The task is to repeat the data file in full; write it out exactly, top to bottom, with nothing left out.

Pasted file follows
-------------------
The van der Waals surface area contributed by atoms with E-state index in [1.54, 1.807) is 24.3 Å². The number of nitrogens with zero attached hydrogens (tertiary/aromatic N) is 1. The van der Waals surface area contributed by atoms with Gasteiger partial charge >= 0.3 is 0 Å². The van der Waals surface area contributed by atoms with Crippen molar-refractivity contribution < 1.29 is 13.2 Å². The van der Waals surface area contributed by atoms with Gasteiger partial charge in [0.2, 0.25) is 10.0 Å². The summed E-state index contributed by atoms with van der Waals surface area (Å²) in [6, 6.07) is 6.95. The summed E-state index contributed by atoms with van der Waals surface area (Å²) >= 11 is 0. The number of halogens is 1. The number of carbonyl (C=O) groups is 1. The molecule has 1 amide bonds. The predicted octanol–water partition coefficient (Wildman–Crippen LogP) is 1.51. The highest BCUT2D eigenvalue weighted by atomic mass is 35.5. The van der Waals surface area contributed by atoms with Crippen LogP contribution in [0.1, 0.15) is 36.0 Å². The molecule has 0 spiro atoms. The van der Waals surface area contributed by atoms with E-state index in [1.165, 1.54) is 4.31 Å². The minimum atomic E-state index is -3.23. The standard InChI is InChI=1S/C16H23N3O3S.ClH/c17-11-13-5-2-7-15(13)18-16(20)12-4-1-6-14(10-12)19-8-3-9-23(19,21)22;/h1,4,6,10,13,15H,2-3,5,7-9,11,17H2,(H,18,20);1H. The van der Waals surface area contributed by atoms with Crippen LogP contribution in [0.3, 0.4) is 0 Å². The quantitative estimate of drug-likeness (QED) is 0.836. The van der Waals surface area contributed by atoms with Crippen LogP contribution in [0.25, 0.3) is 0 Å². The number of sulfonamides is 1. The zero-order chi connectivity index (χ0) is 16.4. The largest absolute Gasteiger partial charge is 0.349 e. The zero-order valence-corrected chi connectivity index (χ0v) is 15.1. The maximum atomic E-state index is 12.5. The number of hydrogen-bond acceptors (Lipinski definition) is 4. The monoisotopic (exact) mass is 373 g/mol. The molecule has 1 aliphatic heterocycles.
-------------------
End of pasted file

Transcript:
The van der Waals surface area contributed by atoms with E-state index in [1.54, 1.807) is 24.3 Å². The number of nitrogens with zero attached hydrogens (tertiary/aromatic N) is 1. The van der Waals surface area contributed by atoms with Gasteiger partial charge >= 0.3 is 0 Å². The van der Waals surface area contributed by atoms with Crippen molar-refractivity contribution < 1.29 is 13.2 Å². The van der Waals surface area contributed by atoms with Gasteiger partial charge in [0.2, 0.25) is 10.0 Å². The summed E-state index contributed by atoms with van der Waals surface area (Å²) in [6, 6.07) is 6.95. The summed E-state index contributed by atoms with van der Waals surface area (Å²) >= 11 is 0. The number of halogens is 1. The number of carbonyl (C=O) groups is 1. The molecule has 1 amide bonds. The predicted octanol–water partition coefficient (Wildman–Crippen LogP) is 1.51. The highest BCUT2D eigenvalue weighted by atomic mass is 35.5. The van der Waals surface area contributed by atoms with Crippen LogP contribution in [0.1, 0.15) is 36.0 Å². The molecule has 0 spiro atoms. The van der Waals surface area contributed by atoms with E-state index in [1.165, 1.54) is 4.31 Å². The minimum atomic E-state index is -3.23. The standard InChI is InChI=1S/C16H23N3O3S.ClH/c17-11-13-5-2-7-15(13)18-16(20)12-4-1-6-14(10-12)19-8-3-9-23(19,21)22;/h1,4,6,10,13,15H,2-3,5,7-9,11,17H2,(H,18,20);1H. The van der Waals surface area contributed by atoms with Crippen LogP contribution in [0.3, 0.4) is 0 Å². The quantitative estimate of drug-likeness (QED) is 0.836. The van der Waals surface area contributed by atoms with Crippen LogP contribution in [0.25, 0.3) is 0 Å². The number of sulfonamides is 1. The zero-order chi connectivity index (χ0) is 16.4. The largest absolute Gasteiger partial charge is 0.349 e. The zero-order valence-corrected chi connectivity index (χ0v) is 15.1. The maximum atomic E-state index is 12.5. The number of hydrogen-bond acceptors (Lipinski definition) is 4. The monoisotopic (exact) mass is 373 g/mol. The molecule has 1 aliphatic heterocycles.